- Carefully work your intake manifold into the space around all the pipes and hoses. Just roughly position it to start with, and keep it forward towards the front of the car about 8” so you can still reach your hand around back.
- Tip: You’ll see in the video I wimped out and removed my throttle bodies to make this step a little easier. You can do it with them still attached, but removing them provides more room and they are also lighter. Also reduces the risk of banging the throttle body and damaging something. Check out my articles on removing and reinstalling them.
- Tip: Remember there is one PCV plastic pipe that stays under the manifold. See the photos.
- Warning: On the right side bank be careful to not bust off the thermostat housing electrical connection while you are moving the manifold around wrestling it into position. It’s fragile.
- Connect the small vacuum hose to the nipple on the back of the manifold. I made sure I didn’t have the hose all tangled before I connected it, I wanted it to be able to move back smoothly into place as I placed the manifold into its final position.
- Move the manifold back the rest of the way and into position where it’s now resting on top of the intake gasket and roughly in place.
- With one hand lift the manifold up a small amount above the gasket, just so it’s possible to slip the gasket around under it. ‘Feel’ for the moment where the raised alignment rings on the gasket slip into the matching recesses on the manifold mating face. They should now feel securely mated together and peering through the bolt holes you should see them perfectly aligned. Lower the full weight back down onto the gasket, and peer into the bolt holes again and wiggle the manifold into alignment with the bolt holes on the cylinder head. Honestly, this is easier than it sounds writing it up. Check out the video below, it comes across pretty well.
- Insert the rubber isolator in the second bolt hole from the front (this has the alignment ring beneath it), and then insert and start the bolt. Wiggle alignment as necessary. Just finger start it a few threads for now.
- Do the same for the sixth bolt from the front (the rear alignment ring is under this one). Just finger start a few threads to lock in the alignment.
- Now install the rubber isolators and loosely start the remaining five (5) bolts. Access to the rearmost bolts is limited (a.k.a. ‘a bitch’) since they are located under the cowl, but just take your time, lean in and work your one arm into the space as we did in the video on removing the manifold bolts.
- The manifold will still be ‘drooping’ under its own weight with the bolts just finger tight. No worries (just don’t lean on them).
- Next use an 8mm 6-point socket with a universal joint, extension and ratchet to merely snug up but NOT tighten the bolts yet. You are just trying to remove the droop and get them ready to properly torque.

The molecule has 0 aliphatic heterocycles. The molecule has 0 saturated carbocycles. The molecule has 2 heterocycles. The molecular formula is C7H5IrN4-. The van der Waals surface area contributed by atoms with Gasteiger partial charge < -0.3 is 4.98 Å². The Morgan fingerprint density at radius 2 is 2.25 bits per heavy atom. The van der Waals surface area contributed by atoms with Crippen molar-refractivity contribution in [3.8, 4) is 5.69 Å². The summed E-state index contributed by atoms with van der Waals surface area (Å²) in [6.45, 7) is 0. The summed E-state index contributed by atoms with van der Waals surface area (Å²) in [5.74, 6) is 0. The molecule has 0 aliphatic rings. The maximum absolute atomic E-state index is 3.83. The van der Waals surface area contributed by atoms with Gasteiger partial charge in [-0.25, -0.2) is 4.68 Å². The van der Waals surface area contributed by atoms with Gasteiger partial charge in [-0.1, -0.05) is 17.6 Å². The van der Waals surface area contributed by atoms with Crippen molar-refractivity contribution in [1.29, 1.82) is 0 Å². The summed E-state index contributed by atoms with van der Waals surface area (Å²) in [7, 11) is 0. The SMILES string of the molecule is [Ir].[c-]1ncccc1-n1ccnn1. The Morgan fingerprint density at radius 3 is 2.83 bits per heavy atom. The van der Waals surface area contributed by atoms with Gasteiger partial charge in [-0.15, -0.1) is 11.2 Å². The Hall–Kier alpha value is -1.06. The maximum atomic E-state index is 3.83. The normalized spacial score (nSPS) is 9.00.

- Access to the rearmost bolt is difficult, and you need to use two extensions and work through access in a removed scuttle plate. Check out the video on removing the manifold for more detail on this.
- Torque the bolts to 8-12 Nm (6 to 9 ft. lbs.). I set my torque wrench to 10 Nm.
- Tip: There is a SPECIFIC tightening pattern you are supposed to follow. There are seven bolts, and if the front is 1 and the back is 7, the pattern order to tighten them is 1, 7, 4, 2, 6, 3, 5. See the diagram and my video to be clear. (Page 3-1-10 in the manual)
- One side done! Use the exact same process to install the other manifold.
- If you removed your throttle bodies, now is the time to reinstall them. You can check on my other posts on Cleaning the Throttle Bodies and Installing the Throttle Bodies.
- The final step is to replace the scuttle plate we removed in the dash cowl to access the rear most manifold bolts.
Make sure to position the thermal insulation flap back in its original position under the cowl opening.
- Place the scuttle plate in position and secure with the two T30 Torx bolts. Snug the screws up (no official torque spec).
That’s a major step out of the way and now you can get on with installing your fuel injectors, fuel rails and more!
Here are videos of the process I followed:
Preparation of the Intake Manifolds and Bolts
Installing the Intake Manifolds. My apologies that this is a 20 minute video. I did my best to crop out the crap (including me getting fairly frustrated), but it’s a load of steps and I didn’t want to clip out a segment that might give you a subtle clue to installing your manifold. Hopefully you find it useful.
Here are a bunch of High Resolution photos of the Intake Manifolds I took after cleaning them. Maybe one of the photos will solve some mystery for you. You can clearly see the vacuum nipple in one shot. Also, check out the engraved serial numbers on each casting.